可持续海运燃料降本可期
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摘要:近日,国际海事组织发布公开声明称,就旨在减少国际海运业温室气体排放的“IMO净零框架”草案达成一致,可能会提出新的海运燃料标准及温室气体排放定价机制。有预测认为,可持续燃料成本竞争力有望大幅提升,到2035年,可持续海运燃料成本或能与化石燃料同价。海运业..

关键词:持续 海运 燃料
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近日,国际海事组织发布公开声明称,就旨在减少国际海运业温室气体排放的“IMO净零框架”草案达成一致,可能会提出新的海运燃料标准及温室气体排放定价机制。有预测认为,可持续燃料成本竞争力有望大幅提升,到2035年,可持续海运燃料成本或能与化石燃料同价。

海运业脱碳时间紧迫

国际海事组织表示,“IMO净零框架”草案中明确了两条减排路径:一是在全球范围内制定海运燃料标准,以降低海运燃料使用过程中的温室气体排放强度;二是建立一种定价机制刺激行业达成净零排放。

该净零框架草案被视作达成海运业脱碳战略的主要措施。去年7月,国际海事组织海上环境保护委员会发布最新国际海运业温室气体脱碳战略,提出要提高船用燃料能源效率、降低船运工作二氧化碳排放强度等目标,并表示要尽快使国际海运业温室气体排放量达到峰值,在考虑不同国情的情况下,到2050年实现净零排放目标。

海运业承担着全球约80%的贸易运输任务,具有巨大经济效益,但其温室气体排放问题也不容小觑。芬兰动力系统制造商瓦锡兰最新发布的《2050可持续船用燃料》研究报告(以下简称“报告”)显示,海运业每年温室气体排放量占全球温室气体排放总量的2%左右,若不加以控制,到2050年,其温室气体排放量可能会上涨45%,国际海运业正面临巨大减排压力。

根据国际海事组织规划,未来6个月内该组织将与各国代表进行协商,敲定脱碳战略的主要措施和相关细节,如果推行顺利,框架草案中提出的减排措施将在2025年正式启用,到2027年开始全面推行。

成本问题仍是困扰

不过,在业界看来,由于各国国情有所不同,具体政策措施仍需要更多探讨,要在几个月内就关键细节达成一致并非易事。

成本是困扰海运业脱碳的主要挑战之一。从报告规划的可持续燃料发展路径来看,当前,液化天然气市场相对成熟,可以替代更高污染的柴油等燃料;随着生物基燃料产能增长,生物基燃料或将在2030年前发挥降碳作用;而面向未来,利用碳捕捉与封存技术生产的氨燃料、甲醇等“蓝色燃料”预计将接续替代;在可再生能源装机量持续扩大的情况下,绿色合成燃料或将在2040年前后实现规模化生产,成为最新一代解决方案。

然而,数据显示,从上述可持续燃料选择来看,到2030年,这些燃料成本可能仍是当前传统化石燃料成本的3倍—5倍,对于船东来说,高昂的成本和不确定的未来都可能限制其采取脱碳措施。

同时,报告补充称,目前海运业通用的脱碳解决方案包括提升燃料效率、降低燃料用量等,但这些措施至多能够实现约27%的减排效果,要实现净零排放,可持续燃料的替代不可缺少。但要推动可持续燃料发展,海运业不仅要扩大其生产规模,更需要建设替代燃料所需的基础设施。据世界银行预估,海运业要在2050年实现净零排放,仍需要1万亿至3.7万亿美元的投资。

多举措协同或为关键

在瓦锡兰执行副总裁罗杰·霍尔姆看来,到2050年实现海运业净零排放需要包括可持续燃料在内的所有工具,国际海运业必须专注于协调政策制定者、行业和运营商之间的行动,为快速、具有经济性地生产可持续燃料提供系统性变革。

除各界协同外,采取相应手段提高可持续燃料的成本竞争力也是关键。报告认为,国际海事组织制定船用燃料碳定价标准和船用燃料排放标准的计划将显著降低可持续燃料和化石燃料的价格差异。以欧盟为例,如果碳定价和燃料标准顺利推进,结合欧盟碳市场规范,到2030年化石燃料可能会因高昂“碳税”而成本翻番,到2035年可持续燃料成本将首次降到与化石燃料同价。

此外,报告还指出,船用动力系统升级也应加速。测算认为,对于船东来说,如果能够将用能效率提高5%—10%,到2030年一定规模的船队每年可节省约7.5亿美元成本。

据了解,目前海运产业链已经开始行动,为可持续燃料发展持续提供动能。去年10月,欧洲重要港口鹿特丹港宣布,将为使用可持续燃料的船只减免港口收费,对使用绿色甲醇、氨等低碳燃料的船只提供相应折扣,最高可达50万欧元。

鹿特丹港首席运营官兼首席执行官西蒙斯认为,虽然目前行业已建立“零排放海运买家联盟”,愿意为使用零排放燃料的航运公司支付溢价,但可持续燃料价格仍然比传统燃料贵。为此,希望能够通过港口提供额外支持的举措,为船东提供更大激励,刺激船东向净零排放转变。

Recently, the International Maritime Organization (IMO) issued a public statement that it has agreed on the draft "IMO Net Zero framework" aimed at reducing greenhouse gas emissions from the international maritime industry, which may propose new maritime fuel standards and greenhouse gas emissions pricing mechanism. It is predicted that the cost competitiveness of sustainable fuel is expected to increase significantly, and by 2035, the cost of sustainable Marine fuel may be the same as that of fossil fuels.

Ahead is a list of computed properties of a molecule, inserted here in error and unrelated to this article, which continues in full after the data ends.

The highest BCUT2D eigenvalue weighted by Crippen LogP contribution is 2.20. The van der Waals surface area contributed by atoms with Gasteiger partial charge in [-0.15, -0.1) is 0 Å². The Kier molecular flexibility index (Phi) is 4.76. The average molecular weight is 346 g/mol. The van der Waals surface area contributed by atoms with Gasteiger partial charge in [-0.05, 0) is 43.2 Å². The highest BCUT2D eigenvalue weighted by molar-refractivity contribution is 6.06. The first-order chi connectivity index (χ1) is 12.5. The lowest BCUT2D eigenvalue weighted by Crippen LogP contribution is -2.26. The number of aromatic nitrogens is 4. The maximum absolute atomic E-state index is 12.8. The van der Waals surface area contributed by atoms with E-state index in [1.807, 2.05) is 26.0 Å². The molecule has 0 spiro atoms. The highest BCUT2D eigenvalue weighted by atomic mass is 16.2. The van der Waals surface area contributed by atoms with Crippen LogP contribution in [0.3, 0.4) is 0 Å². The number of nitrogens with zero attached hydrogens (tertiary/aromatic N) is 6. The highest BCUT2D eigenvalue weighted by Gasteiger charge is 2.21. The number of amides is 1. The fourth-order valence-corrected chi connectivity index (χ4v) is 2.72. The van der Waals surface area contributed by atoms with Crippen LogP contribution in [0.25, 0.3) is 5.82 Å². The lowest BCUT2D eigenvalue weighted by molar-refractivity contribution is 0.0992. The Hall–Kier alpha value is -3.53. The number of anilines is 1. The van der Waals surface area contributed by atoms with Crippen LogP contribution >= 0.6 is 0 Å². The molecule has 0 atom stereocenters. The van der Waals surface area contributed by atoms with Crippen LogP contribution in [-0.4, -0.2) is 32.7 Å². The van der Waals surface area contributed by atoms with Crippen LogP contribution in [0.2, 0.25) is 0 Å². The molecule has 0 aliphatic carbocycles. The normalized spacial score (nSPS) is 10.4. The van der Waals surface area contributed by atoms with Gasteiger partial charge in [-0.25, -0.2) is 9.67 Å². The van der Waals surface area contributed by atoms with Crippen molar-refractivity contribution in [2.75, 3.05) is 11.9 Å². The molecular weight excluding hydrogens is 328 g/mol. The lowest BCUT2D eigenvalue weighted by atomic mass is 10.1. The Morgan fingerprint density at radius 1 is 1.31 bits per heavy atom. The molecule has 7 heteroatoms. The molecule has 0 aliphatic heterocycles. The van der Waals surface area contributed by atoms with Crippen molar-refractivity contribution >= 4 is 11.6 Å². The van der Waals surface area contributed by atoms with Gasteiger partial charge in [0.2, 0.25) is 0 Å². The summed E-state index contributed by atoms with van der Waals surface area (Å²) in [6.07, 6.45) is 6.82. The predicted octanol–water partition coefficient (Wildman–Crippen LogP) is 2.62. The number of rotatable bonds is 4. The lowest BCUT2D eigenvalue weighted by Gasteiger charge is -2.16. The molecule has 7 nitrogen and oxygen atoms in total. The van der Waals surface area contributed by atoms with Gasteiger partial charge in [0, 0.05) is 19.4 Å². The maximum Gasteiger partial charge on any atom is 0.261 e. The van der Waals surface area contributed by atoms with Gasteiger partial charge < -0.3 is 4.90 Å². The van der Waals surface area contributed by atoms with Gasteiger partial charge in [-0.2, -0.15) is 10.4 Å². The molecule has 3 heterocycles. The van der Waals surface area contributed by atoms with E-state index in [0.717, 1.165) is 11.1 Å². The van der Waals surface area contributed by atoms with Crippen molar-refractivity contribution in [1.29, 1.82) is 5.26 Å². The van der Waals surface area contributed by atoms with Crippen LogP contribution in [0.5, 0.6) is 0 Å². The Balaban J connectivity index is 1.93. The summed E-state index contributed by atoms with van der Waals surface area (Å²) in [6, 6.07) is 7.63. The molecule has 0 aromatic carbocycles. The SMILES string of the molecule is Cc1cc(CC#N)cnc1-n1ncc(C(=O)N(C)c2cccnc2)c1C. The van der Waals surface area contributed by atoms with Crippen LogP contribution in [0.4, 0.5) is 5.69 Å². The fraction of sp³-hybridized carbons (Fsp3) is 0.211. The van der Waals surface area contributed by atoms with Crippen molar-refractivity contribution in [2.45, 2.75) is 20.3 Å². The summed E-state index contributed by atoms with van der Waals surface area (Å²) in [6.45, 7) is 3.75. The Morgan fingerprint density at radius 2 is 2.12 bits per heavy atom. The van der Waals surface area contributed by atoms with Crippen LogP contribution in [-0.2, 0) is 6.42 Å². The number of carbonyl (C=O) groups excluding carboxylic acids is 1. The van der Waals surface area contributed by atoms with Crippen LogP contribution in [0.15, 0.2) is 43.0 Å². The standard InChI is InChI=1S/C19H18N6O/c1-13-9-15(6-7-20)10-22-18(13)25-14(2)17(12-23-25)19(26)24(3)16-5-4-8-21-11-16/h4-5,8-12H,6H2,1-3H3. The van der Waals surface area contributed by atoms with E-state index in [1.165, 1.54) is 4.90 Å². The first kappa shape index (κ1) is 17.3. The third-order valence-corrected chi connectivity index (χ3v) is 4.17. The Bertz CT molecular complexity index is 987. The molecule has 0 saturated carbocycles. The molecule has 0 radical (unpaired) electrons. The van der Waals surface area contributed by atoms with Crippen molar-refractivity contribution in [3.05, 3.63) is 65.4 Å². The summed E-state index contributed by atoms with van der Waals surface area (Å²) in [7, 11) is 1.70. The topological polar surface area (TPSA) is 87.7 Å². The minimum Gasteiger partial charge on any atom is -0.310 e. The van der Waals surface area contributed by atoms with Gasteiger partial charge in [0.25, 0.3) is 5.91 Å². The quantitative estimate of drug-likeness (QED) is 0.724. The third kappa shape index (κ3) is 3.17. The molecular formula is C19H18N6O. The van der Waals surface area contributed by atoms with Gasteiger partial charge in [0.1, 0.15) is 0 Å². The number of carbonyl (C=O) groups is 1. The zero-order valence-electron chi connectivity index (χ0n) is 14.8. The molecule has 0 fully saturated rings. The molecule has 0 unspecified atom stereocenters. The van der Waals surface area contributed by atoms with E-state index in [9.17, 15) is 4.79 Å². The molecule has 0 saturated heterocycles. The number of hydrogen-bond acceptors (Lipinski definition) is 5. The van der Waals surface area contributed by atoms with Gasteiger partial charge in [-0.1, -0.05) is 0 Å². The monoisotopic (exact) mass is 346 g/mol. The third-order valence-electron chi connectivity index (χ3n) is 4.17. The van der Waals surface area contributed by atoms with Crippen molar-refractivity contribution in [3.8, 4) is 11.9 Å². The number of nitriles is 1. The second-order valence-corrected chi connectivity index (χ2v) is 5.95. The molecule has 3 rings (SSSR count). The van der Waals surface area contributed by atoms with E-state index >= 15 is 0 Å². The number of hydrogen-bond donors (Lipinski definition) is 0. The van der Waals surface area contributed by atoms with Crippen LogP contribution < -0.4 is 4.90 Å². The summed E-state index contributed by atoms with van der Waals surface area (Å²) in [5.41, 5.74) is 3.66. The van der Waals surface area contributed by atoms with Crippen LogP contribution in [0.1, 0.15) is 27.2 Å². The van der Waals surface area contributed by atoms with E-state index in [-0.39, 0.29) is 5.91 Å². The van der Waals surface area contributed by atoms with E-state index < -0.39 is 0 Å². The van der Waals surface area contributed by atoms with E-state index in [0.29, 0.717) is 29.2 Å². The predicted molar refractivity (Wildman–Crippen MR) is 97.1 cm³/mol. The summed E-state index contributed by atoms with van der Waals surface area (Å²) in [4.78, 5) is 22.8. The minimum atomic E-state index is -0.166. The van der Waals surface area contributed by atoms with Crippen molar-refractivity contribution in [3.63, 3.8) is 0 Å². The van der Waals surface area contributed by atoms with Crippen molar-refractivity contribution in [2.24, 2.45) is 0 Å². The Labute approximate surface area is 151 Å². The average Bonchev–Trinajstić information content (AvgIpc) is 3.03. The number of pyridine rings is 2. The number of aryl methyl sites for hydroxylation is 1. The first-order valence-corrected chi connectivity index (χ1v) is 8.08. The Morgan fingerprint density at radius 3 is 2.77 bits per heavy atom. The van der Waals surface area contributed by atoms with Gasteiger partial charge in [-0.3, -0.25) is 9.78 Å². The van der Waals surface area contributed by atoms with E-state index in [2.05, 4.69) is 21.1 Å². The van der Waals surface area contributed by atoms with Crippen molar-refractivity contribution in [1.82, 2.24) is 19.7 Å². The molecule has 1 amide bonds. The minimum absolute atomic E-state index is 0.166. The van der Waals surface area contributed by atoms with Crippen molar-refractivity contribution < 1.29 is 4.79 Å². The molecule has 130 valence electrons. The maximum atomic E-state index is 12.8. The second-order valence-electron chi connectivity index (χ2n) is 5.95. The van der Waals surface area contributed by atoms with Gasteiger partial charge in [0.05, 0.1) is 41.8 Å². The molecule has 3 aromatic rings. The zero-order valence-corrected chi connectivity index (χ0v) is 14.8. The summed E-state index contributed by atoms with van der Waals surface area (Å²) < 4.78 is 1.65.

Time is running out to decarbonize the maritime industry

The International Maritime Organization said that the draft "IMO Net zero framework" has clearly two emission reduction paths: one is to develop Marine fuel standards on a global scale to reduce the intensity of greenhouse gas emissions during the use of Marine fuel; The second is to establish a pricing mechanism to stimulate the industry to achieve net zero emissions.

The draft net zero framework is seen as a major step towards a strategy to decarbonize the maritime sector. In July last year, the Maritime Environment Protection Committee of the International Maritime Organization (IMO) issued the latest greenhouse gas decarbonization strategy for the international maritime industry, proposing to improve the energy efficiency of Marine fuel and reduce the carbon dioxide emission intensity of shipping work and other goals, and said that the greenhouse gas emissions of the international maritime industry should reach a peak as soon as possible. Net zero emissions by 2050.

The maritime industry, which carries about 80% of the world's trade, has huge economic benefits, but its greenhouse gas emissions are not to be underestimated. Finnish powertrain manufacturer Wartsila's latest "Sustainable Marine Fuels 2050" study (hereinafter referred to as the "report") shows that the maritime industry accounts for about 2% of global greenhouse gas emissions each year, and if left unchecked, its greenhouse gas emissions could rise by 45% by 2050. The international maritime industry is under intense pressure to reduce emissions.